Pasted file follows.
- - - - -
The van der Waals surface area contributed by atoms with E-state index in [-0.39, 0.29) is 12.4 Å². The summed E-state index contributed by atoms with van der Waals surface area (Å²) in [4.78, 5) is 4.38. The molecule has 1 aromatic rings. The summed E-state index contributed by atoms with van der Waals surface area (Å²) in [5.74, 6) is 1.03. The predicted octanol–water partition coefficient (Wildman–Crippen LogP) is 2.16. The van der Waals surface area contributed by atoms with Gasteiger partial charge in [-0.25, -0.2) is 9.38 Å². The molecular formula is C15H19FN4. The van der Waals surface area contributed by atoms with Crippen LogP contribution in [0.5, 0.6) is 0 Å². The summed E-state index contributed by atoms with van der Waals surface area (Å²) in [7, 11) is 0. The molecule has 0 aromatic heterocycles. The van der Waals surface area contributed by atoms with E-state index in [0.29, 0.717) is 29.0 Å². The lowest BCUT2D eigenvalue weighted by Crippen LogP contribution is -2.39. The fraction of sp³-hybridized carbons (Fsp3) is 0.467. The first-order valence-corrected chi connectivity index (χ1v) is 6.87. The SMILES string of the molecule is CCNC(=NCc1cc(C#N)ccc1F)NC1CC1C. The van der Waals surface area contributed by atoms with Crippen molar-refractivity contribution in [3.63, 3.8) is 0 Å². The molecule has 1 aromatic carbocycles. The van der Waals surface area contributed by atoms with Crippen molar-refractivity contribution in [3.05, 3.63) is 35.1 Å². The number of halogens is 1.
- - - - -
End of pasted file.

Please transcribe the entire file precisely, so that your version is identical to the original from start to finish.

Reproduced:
The van der Waals surface area contributed by atoms with E-state index in [-0.39, 0.29) is 12.4 Å². The summed E-state index contributed by atoms with van der Waals surface area (Å²) in [4.78, 5) is 4.38. The molecule has 1 aromatic rings. The summed E-state index contributed by atoms with van der Waals surface area (Å²) in [5.74, 6) is 1.03. The predicted octanol–water partition coefficient (Wildman–Crippen LogP) is 2.16. The van der Waals surface area contributed by atoms with Gasteiger partial charge in [-0.25, -0.2) is 9.38 Å². The molecular formula is C15H19FN4. The van der Waals surface area contributed by atoms with Crippen LogP contribution in [0.5, 0.6) is 0 Å². The summed E-state index contributed by atoms with van der Waals surface area (Å²) in [7, 11) is 0. The molecule has 0 aromatic heterocycles. The van der Waals surface area contributed by atoms with E-state index in [0.29, 0.717) is 29.0 Å². The lowest BCUT2D eigenvalue weighted by Crippen LogP contribution is -2.39. The fraction of sp³-hybridized carbons (Fsp3) is 0.467. The first-order valence-corrected chi connectivity index (χ1v) is 6.87. The SMILES string of the molecule is CCNC(=NCc1cc(C#N)ccc1F)NC1CC1C. The van der Waals surface area contributed by atoms with Crippen molar-refractivity contribution in [3.63, 3.8) is 0 Å². The molecule has 1 aromatic carbocycles. The van der Waals surface area contributed by atoms with Crippen molar-refractivity contribution in [3.05, 3.63) is 35.1 Å². The number of halogens is 1.